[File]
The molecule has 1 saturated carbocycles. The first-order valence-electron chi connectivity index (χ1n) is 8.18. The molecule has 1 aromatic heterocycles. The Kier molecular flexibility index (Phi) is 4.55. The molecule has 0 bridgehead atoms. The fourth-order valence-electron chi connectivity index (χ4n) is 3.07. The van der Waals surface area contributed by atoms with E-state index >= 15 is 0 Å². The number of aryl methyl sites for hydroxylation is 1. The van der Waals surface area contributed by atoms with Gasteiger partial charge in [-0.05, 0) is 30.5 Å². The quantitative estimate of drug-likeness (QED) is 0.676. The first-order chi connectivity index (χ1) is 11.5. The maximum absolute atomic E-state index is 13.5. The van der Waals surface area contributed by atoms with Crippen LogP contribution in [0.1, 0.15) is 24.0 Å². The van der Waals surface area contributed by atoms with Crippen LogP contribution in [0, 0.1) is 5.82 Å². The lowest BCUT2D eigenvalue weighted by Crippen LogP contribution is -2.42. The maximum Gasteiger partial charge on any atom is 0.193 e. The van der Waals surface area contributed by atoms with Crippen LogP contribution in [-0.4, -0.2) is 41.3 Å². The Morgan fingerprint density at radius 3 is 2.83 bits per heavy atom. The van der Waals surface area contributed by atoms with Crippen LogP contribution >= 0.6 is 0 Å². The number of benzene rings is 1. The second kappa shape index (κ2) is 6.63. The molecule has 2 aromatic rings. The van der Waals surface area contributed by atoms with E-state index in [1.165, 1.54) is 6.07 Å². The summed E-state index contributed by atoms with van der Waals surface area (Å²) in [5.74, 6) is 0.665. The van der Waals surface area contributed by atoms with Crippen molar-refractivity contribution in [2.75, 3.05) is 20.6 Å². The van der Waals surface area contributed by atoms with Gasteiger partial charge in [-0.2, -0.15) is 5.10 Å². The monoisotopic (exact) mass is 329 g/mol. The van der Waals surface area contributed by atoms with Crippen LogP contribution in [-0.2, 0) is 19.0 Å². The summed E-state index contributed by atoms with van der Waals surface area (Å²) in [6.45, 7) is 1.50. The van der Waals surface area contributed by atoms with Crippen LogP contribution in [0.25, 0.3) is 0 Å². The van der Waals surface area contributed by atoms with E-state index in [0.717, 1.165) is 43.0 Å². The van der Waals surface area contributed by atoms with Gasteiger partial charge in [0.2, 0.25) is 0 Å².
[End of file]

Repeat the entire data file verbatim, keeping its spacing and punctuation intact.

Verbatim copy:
The molecule has 1 saturated carbocycles. The first-order valence-electron chi connectivity index (χ1n) is 8.18. The molecule has 1 aromatic heterocycles. The Kier molecular flexibility index (Phi) is 4.55. The molecule has 0 bridgehead atoms. The fourth-order valence-electron chi connectivity index (χ4n) is 3.07. The van der Waals surface area contributed by atoms with E-state index >= 15 is 0 Å². The number of aryl methyl sites for hydroxylation is 1. The van der Waals surface area contributed by atoms with Gasteiger partial charge in [-0.05, 0) is 30.5 Å². The quantitative estimate of drug-likeness (QED) is 0.676. The first-order chi connectivity index (χ1) is 11.5. The maximum absolute atomic E-state index is 13.5. The van der Waals surface area contributed by atoms with Crippen LogP contribution in [0.1, 0.15) is 24.0 Å². The van der Waals surface area contributed by atoms with Crippen LogP contribution in [0, 0.1) is 5.82 Å². The lowest BCUT2D eigenvalue weighted by Crippen LogP contribution is -2.42. The maximum Gasteiger partial charge on any atom is 0.193 e. The van der Waals surface area contributed by atoms with Crippen LogP contribution in [-0.4, -0.2) is 41.3 Å². The Morgan fingerprint density at radius 3 is 2.83 bits per heavy atom. The van der Waals surface area contributed by atoms with Crippen LogP contribution >= 0.6 is 0 Å². The number of benzene rings is 1. The second kappa shape index (κ2) is 6.63. The molecule has 2 aromatic rings. The van der Waals surface area contributed by atoms with E-state index in [1.165, 1.54) is 6.07 Å². The summed E-state index contributed by atoms with van der Waals surface area (Å²) in [5.74, 6) is 0.665. The van der Waals surface area contributed by atoms with Crippen molar-refractivity contribution in [2.75, 3.05) is 20.6 Å². The van der Waals surface area contributed by atoms with Gasteiger partial charge in [-0.2, -0.15) is 5.10 Å². The monoisotopic (exact) mass is 329 g/mol. The van der Waals surface area contributed by atoms with Crippen LogP contribution in [-0.2, 0) is 19.0 Å². The summed E-state index contributed by atoms with van der Waals surface area (Å²) in [6.45, 7) is 1.50. The van der Waals surface area contributed by atoms with Crippen LogP contribution in [0.25, 0.3) is 0 Å². The van der Waals surface area contributed by atoms with E-state index in [0.717, 1.165) is 43.0 Å². The van der Waals surface area contributed by atoms with Gasteiger partial charge in [0.2, 0.25) is 0 Å².